Athens to close notorious refugee camp


Athens has decided to proceed with the gradual closure of the Lavrio refugee camp, which has long been accused by Ankara of being a hideout for terrorists under the guise of being asylum-seekers, due to “the unsuitability of the site to continue hosting refugees.”

In a step that could further strengthen the ties with Türkiye which has sprouted after the deadly incidents in the past two months, the Greek government has decided to close the camp.

Though not officially announced yet, the camp will be evacuated on the grounds of “the danger of earthquake collapse,” according to Greek media. The camp will be allocated for the use of the Municipality of Lavreotiki.

The municipality briefed the Ministry of Migration and Asylum last December on a notice highlighting the risk of building collapse in the event of a moderate earthquake as part of the camp was built in the late 1940s, the daily Kathimerini said.

After the municipality was notified about the approximately 150 refugees residing at the camp, 100 were transferred to other shelters in Attica, the paper wrote, specifying that the 50 remained are expected to be transferred to some of these structures soon.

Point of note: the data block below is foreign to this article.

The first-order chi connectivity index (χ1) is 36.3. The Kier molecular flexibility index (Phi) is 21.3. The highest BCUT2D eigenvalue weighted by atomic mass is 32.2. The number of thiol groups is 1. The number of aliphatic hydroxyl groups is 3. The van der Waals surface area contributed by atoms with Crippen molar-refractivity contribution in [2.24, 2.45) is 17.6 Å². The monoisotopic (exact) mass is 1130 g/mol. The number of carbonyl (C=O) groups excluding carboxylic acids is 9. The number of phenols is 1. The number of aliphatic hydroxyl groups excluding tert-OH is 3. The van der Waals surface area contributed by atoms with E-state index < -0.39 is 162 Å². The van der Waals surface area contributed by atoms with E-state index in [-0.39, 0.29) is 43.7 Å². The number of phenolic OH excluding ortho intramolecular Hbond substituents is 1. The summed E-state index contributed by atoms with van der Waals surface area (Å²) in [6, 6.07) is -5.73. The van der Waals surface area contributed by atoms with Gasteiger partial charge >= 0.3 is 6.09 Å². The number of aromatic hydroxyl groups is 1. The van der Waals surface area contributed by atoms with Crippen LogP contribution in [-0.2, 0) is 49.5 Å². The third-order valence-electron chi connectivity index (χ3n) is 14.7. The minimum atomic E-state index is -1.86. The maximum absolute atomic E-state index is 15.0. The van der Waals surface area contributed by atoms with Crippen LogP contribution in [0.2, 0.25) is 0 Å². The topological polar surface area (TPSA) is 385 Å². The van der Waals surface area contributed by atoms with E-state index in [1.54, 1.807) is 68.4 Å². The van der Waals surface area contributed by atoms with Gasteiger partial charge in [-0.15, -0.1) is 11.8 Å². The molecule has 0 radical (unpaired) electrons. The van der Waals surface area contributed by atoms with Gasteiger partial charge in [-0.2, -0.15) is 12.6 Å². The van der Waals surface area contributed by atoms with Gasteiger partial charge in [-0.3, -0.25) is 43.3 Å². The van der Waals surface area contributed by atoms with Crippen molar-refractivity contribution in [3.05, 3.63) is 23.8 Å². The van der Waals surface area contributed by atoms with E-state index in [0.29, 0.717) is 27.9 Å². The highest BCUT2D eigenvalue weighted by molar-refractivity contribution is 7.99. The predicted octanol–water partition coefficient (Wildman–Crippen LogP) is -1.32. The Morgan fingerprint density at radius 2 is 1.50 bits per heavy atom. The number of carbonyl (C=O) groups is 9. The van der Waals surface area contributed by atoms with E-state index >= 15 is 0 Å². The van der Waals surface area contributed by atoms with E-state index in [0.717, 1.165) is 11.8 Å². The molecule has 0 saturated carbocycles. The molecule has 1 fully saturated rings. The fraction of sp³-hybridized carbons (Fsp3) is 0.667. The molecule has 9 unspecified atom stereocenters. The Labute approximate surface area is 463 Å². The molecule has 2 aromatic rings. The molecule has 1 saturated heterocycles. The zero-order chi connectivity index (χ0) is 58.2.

ANT1 television, meanwhile, claimed that some of the PKK members in the camp were opposed to being transferred to another place.

In the last three years of high tensions in Greek-Turkish relations, a number of high-ranking Turkish officials have raised the issue of a “terrorist training camp” in Lavrio in public and during contact with representatives of the Greek state.

Athens has repeatedly denied this accusation, which Ankara has used many times in its claim that Greece is fostering terrorism.

Despite a history of rivalry that goes back centuries and the strained ties in the past few years over the clash of interests in the Mediterranean, the two neighbors have stepped up for solidarity over deadly incidents in the past two months.

Greece was among the first countries to send rescue teams and offer aid to Türkiye after the devastating Feb. 6 earthquakes. Greek Foreign Minister Nikos Dendias paid a visit to Türkiye in a show of support after the quakes.

Accordingly, immediately after the train crash in northern Greece, in which 57 people lost their lives, Türkiye offered condolence and aid.

After the accident, Türkiye allowed the transfer of a Greek prisoner to Greece to attend his son’s funeral.

Lavrio refugee camp,

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